Some TV shows try too hard. Through excessively eccentric writing, over acting and forced drama, they push the boundaries of authenticity a bit too far, never realizing just how over−the−top they actually are. Shonda Rhimes’ latest ABC production, “Scandal,” happens to fit just such a formula and the result is atrocious.
A slight departure from the hospital dramas “Grey’s Anatomy” and “Private Practice” that Rhimes made her name in, “Scandal” follows a crisis management team led by Olivia Pope (Kerry Washington) as they dedicate their lives to solving the problems and protecting the secrets of America’s elite. While many describe it as a “political thriller,” the series is more or less a nighttime soap drama, resembling one of Rhimes’ past shows in a political, rather than hospital, setting.
The issues plaguing “Scandal” start with its very premise. Even after the first episode, viewers have almost no idea what Olivia’s “crisis management” team really does. Such a team sounds like it would deal with actual crises, such as disasters or wars, not potential political scandals. In reality, they are a collection of quick−tongued lawyers, void of personal lives and dedicated to their jobs, that seeks to help the “client” at any cost. They proclaim to be the “good guys,” but only take cases as far as needed to clear the client’s name, regardless of what’s truly just and right.
Such a plot doesn’t serve up much for the audience to care about, so the show attempts to force drama down the viewer’s throat in an attempt to raise the stakes. This involves absurd plot twists and exaggerated musical interludes that are so common they become laughable halfway through the pilot. Couple this with the visually irritating flashes of photography used to splice scenes together, and you have an abysmally directed product.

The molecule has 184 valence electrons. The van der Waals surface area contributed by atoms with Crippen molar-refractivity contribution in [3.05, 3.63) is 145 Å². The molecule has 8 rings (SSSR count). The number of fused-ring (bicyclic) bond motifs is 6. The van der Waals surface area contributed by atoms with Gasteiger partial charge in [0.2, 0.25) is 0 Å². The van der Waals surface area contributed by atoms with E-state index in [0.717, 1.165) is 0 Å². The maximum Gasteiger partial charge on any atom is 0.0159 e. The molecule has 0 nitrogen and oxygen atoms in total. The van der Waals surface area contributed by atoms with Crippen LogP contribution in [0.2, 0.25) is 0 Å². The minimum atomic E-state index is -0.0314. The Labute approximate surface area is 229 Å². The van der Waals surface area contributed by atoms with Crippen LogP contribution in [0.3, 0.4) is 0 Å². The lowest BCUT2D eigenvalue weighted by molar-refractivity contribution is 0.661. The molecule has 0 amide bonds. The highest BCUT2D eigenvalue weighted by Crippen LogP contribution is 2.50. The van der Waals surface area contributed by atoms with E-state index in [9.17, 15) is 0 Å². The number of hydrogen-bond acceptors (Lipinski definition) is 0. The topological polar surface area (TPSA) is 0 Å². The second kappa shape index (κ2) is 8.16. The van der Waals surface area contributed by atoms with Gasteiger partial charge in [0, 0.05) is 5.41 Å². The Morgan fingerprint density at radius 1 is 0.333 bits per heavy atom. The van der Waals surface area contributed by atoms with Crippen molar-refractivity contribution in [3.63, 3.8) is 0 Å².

In any work of fiction, a weak plot can always be overlooked, assuming that character development is present. One might cease to care about what actually happens in a story if the characters seem to come alive. But in “Scandal,” this isn’t the case, and in fact the characters do nothing more than detract further from the show.
Headlining the faulty cast is Olivia Pope, a stereotypical “strong woman” type who follows her gut and is depicted as the flawless, perfect heroine. Despite her cold, harsh attitude and the fact that she doesn’t believe she can be wrong, her co−workers hold her to an almost god−like standard and idolize her in an eerie manner. Olivia is arrogant, stubborn and, worst of all, she’s just plain mean. Viewers can’t connect with a protagonist like her — one that struts around as if she were literally the most important person in America. Seeing as she can get an audience with the president in mere minutes — please, take a moment to chuckle — Rhimes clearly meant to depict her in such a fashion.
The bland Huck (Guillermo Diaz) and horribly over−acted Abby Whelan (Darby Stanchfield) only drag down the cast even more. The latter often resembles a middle−school student shooting out her lines on stage. While Stephen Finch (Henry Ian Cusick) and Harrison Wright (Columbus Short) are bright points amidst this dreary production, they aren’t nearly enough to salvage it.
A legitimate question comes to mind while watching the show: Is the poor acting the result of, well, poor acting, or is the hackneyed script the real issue? Every character spits out rapid−fire lines as if they were in “Gilmore Girls” (2000−2007), which reduces the entire cast to a uniform personality that attempts and fails to achieve wittiness. The writing is incredibly sloppy, and is filled with lame jokes that fall flat, awkwardly repetitive lines and an aggressive anti−Republican slant. The short, snappy lines sound as if they were stripped from a soap opera and are melodramatic in such an obvious way that the viewer can’t help but cringe. While a clear answer doesn’t present itself, it is probable that the acting and script are equally tremendously destructive.
As if “Scandal” didn’t have enough problems, it also couldn’t seem to establish an appropriate tone at any point within the pilot episode. The show struggles to find a balance between the clever and the serious, and it intermixes them ineffectively throughout the hour. Set in Olivia’s dark, somewhat creepy loft−office, it manages to achieve “uncomfortable,” but that’s probably not what producers were going for.
Usually, shows get a point or two for trying, but in the words of Sydney Fife, “Trying is having the intention to fail.” Fans might find it hard to get behind her newest melodrama, and at this point, that’s probably a good thing.